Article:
Canadian David Saint-Jacques reaches the International Space Station

Gwen Vasquez
December 7, 2018

The two crewmembers on a Soyuz mission to the International Space Station that was aborted two minutes after liftoff in October will get a second chance to go to the ISS next year, NASA announced December 3.

In the Integration Facility at the Baikonur Cosmodrome in Kazakhstan, Expedition 58 crew members Anne McClain of NASA (left), Oleg Kononenko of Roscosmos (center) and David Saint-Jacques of the Canadian Space Agency (right) pose for pictures November 29 in front of the Soyuz MS-11 spacecraft during a final vehicle fit check. That triggered the Soyuz spacecraft's launch abort system, sending the spacecraft away from the damaged rocket.

Following a four-orbit, six-hour journey, the three arrived at the station to finally replace the crew that was left stranded there since October.

The first failed mission raised concerns about Moscow's Soviet-designed spacecraft, however, Russia's Rocosmos space agency has confirmed that the previous aborted mission was caused by a faulty sensor.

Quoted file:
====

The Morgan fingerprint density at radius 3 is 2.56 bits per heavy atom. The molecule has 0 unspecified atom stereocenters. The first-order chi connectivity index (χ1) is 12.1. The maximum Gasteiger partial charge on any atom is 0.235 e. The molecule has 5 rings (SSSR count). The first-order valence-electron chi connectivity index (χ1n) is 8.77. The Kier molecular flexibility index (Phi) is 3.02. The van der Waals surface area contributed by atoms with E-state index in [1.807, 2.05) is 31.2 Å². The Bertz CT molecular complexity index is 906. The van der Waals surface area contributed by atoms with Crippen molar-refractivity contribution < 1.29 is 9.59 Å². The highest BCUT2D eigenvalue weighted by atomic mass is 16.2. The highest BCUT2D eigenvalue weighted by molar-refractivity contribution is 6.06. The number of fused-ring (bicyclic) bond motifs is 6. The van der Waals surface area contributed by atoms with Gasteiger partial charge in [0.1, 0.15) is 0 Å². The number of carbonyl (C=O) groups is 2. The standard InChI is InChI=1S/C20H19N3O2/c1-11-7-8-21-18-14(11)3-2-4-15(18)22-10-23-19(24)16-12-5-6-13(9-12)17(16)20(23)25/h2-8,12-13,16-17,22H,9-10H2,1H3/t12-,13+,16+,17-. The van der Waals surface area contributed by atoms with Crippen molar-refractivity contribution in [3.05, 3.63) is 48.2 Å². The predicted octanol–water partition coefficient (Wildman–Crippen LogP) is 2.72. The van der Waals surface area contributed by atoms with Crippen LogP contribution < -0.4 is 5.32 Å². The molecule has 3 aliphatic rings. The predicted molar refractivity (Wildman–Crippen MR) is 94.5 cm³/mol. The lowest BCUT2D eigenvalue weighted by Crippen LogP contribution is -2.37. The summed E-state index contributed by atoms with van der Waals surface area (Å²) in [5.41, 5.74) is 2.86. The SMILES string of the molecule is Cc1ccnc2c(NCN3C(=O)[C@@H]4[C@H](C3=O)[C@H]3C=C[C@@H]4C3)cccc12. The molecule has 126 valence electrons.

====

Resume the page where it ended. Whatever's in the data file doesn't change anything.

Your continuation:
As Soyuz rockets are now the only means for astronauts to reach the International Space Station, Monday's launch was closely watched. Crew commander Kononenko said his crew recognized the risks of spaceflight as part of their profession and expressed confidence in the flight preparation. Eastern, Saint-Jacques and his two crewmates floated in from the docked Soyuz capsule, embracing the astronauts who have been at the space station since June.

Initially scheduled for December 20th, the space launch was advanced to Monday to ensure a permanent presence of astronauts in the ISS, given that the current team must return to Earth on December 20th.

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In a successful rehearsal for Monday's flight, a Soyuz cargo vessel took off on November 16 from Baikonur and delivered several tonnes of food, fuel and supplies to the ISS.

"The hatch has been opened, the crew entered the ISS".

Kononenko, Saint-Jacques and McClane needs to stay on the ISS 194 days.

The Soyuz carrying Anne McClain of NASA, David Saint-Jacques of the Canadian Space Agency, and Oleg Konenenko of Roscosmos launched at 6:31 a.m. EST (5:31 p.m. Baikonur time) from the Baikonur Cosmodrome in Kazakhstan.

Russia-US cooperation in space has so far remained one of the few areas not affected by a crisis in ties between the former Cold War enemies. The experiment is using worms to understand muscle loss in space.

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